This week in Outside the Box we take up a topic that should be on the top of the agenda of every regulatory authority, executives at financial services firms of all types, and average investors: How do we fix the credit markets to make sure we do not have such a crisis again? Good friend Michael Lewitt of Hegemony Capital Management gives us his observations, some of which go further than I would personally like to see us go. But this is the conversation that must happen if we are to steer clear of future crises. It is clear to me now that a laissez faire approach to regulating certain financial instruments exposes the entire economy to risks much larger than the loss of a business here or there. While better disclosure is certainly appropriate, it is not enough.
I think that we should seriously consider having an exchange for credit default swaps and other similar OTC derivatives. If Bear Stearns is deemed too big to fail because of the extent of its CDS book, and taxpayers are put at risk in a bailout, which I agree was necessary, then rules must limit taxpayer exposure. Having futures and options trade on an exchange certainly hasn't limited commerce or restrained business, and with instantaneous execution and inexpensive transactions there is little friction from using an exchange.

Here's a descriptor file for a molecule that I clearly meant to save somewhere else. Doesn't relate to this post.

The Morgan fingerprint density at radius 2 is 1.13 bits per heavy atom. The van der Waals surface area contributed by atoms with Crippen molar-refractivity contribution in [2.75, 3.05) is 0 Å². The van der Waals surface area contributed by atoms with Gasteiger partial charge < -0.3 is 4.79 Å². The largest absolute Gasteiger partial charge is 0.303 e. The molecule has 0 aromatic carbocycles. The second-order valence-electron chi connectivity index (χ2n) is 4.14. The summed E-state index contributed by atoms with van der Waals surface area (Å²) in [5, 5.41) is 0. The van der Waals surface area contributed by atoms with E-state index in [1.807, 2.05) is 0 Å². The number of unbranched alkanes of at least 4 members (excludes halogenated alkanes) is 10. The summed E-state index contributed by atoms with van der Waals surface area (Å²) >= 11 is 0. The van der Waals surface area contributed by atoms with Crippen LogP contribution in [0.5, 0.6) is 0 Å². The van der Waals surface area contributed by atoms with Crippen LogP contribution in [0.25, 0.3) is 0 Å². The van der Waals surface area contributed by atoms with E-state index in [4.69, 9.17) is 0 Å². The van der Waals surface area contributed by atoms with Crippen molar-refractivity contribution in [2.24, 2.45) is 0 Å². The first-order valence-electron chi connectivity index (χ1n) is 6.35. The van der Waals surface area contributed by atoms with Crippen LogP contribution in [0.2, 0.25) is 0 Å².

Getting the rules right in the future is going to be difficult and contentious. But it is something we must begin to do as soon as possible. The footnotes that Michael uses are at the end.
The subprime problem, we were told, would not spread to other markets. It would be "contained." And it has, according to Jim Grant. He quipped last week that it has been contained on planet Earth. The risks coming from rising defaults in the US (now above 600,000 and rising from just 200,000 a few years ago) are clearly spreading to markets far beyond the subprime world.
This week's Outside the Box talks about the next two dominoes that could fall: junk bonds and counterparty risk in the various credit default swap markets. Ted Seides is the Director of Investments at Protégé Partners, LLC, a hybrid fund of funds that invests in and seeds small, specialized hedge funds. He writes this week's piece in Peter Bernstein's Economic and Portfolio Strategy, one of the most respected of market analysis letters. You can learn more about the letter at www.peterlbernsteininc.com.
This piece is a little longer than most letters, but it is one of the more important editions of Outside the Box this year. This is a must read. You absolutely need to understand the nature of the systemic risk we are facing, and Ted does a great job of explaining in very clear terms the nature of the risks that we have created din our modern markets. I have left the footnotes in, and they are at the end of the letter.